(Bloomberg) -- Two NASA astronauts on SpaceX’s Dragon capsule are set to re-enter the Earth’s atmosphere with splashdown off the Florida coast expected Sunday at about 2:48 p.m. Eastern time.

Astronauts Bob Behnken and Doug Hurley began an 11-minute engine burn at 1:56 p.m. to break out of orbit and head home. They left the International Space Station on Saturday evening.

Behnken and Hurley launched for the station May 30 on a Falcon 9 rocket made by Elon Musk’s Space Exploration Technologies Corp. Their flight was the first time American astronauts have voyaged from the U.S. since NASA’s space shuttle program ended in 2011. It’s also the first crewed trip to the station by a private-sector company, coming 18 years after Musk founded SpaceX with the ultimate goal of populating other planets.

The capsule is expected to splash down near Pensacola, Florida. The National Aeronautics and Space Administration had set a maximum acceptable wind limit of about 10 miles per hour (16 kilometers per hour), as well as rules on wave size and frequency.

Atmospheric Re-Entry

In the return flight, the Dragon traveled at about 17,500 miles per hour (28,160 kilometers per hour) before re-entering the Earth’s atmosphere, where it will rapidly slow and heat up. The vehicle will undergo temperatures of as much as 3,500 degrees Fahrenheit (1,927 degrees Celsius) during re-entry, according to NASA.

The SpaceX craft has two sets of parachute deployments. The first involves two drogue chutes that deploy at 18,000 feet when the vehicle is traveling at 350 miles per hour. Then four main parachutes that come out at 6,000 feet, with Dragon moving at about 119 miles per hour.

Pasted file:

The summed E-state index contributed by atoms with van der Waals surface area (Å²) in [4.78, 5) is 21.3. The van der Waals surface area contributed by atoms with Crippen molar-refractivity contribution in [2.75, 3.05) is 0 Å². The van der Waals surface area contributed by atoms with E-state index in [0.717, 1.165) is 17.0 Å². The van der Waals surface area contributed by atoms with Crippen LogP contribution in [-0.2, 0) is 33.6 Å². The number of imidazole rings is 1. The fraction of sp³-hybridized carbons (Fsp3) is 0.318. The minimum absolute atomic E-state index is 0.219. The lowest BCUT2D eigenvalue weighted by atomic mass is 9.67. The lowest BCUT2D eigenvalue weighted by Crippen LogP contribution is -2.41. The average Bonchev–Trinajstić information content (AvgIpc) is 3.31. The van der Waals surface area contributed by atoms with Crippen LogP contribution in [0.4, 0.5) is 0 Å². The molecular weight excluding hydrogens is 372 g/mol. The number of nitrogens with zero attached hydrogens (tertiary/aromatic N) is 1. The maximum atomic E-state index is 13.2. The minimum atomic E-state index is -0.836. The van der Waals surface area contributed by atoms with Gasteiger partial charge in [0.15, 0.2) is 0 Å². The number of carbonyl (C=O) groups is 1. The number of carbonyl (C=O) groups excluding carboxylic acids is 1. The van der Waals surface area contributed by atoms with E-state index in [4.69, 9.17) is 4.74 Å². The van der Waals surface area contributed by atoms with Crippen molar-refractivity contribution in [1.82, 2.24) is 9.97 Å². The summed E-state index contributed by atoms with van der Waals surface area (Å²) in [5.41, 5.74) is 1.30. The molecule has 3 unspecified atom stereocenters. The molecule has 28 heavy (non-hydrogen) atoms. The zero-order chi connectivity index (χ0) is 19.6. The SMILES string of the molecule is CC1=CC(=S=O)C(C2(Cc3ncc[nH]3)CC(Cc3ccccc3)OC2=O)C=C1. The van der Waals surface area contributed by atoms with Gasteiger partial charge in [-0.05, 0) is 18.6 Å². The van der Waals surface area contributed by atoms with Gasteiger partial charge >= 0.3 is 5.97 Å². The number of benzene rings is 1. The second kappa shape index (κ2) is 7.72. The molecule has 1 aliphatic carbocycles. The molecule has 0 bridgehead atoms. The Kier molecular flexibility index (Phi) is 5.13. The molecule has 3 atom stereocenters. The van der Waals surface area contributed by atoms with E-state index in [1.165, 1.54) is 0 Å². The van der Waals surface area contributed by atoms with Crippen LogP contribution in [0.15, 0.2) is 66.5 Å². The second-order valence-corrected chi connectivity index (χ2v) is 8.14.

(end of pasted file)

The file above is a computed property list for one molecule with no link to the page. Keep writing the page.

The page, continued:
SpaceX plans for the astronauts to exit the capsule within an hour after splashdown, at which point it will collect the capsule for re-use. U.S. military aircraft in Hawaii and South Carolina are prepared to fly a search and rescue mission, if necessary.

Next Missions

The ocean landings come after a 45-year splashdown hiatus and hark back to NASA’s Apollo program, which saw astronauts plop into the Pacific Ocean to be retrieved by ships. The last U.S. space return by sea was the joint Apollo-Soyuz docking mission, which ended with the Apollo capsule’s return in July 1975, northwest of Hawaii.

If the test mission goes according to plan, NASA aims to send its next space station crew in late September with four astronauts aboard the Dragon. The vehicle Behnken and Hurley flew will be refurbished for a Crew-2 Mission in the first half of 2021 with another four astronauts -- including Megan McArthur, Behnken’s wife, who will serve as the mission’s pilot.

NASA has contracted with SpaceX and Boeing Co. for crew-ferry missions to the space station. Boeing plans a second uncrewed test flight of its Starliner vehicle later this year after a mission in December failed to reach the space station.

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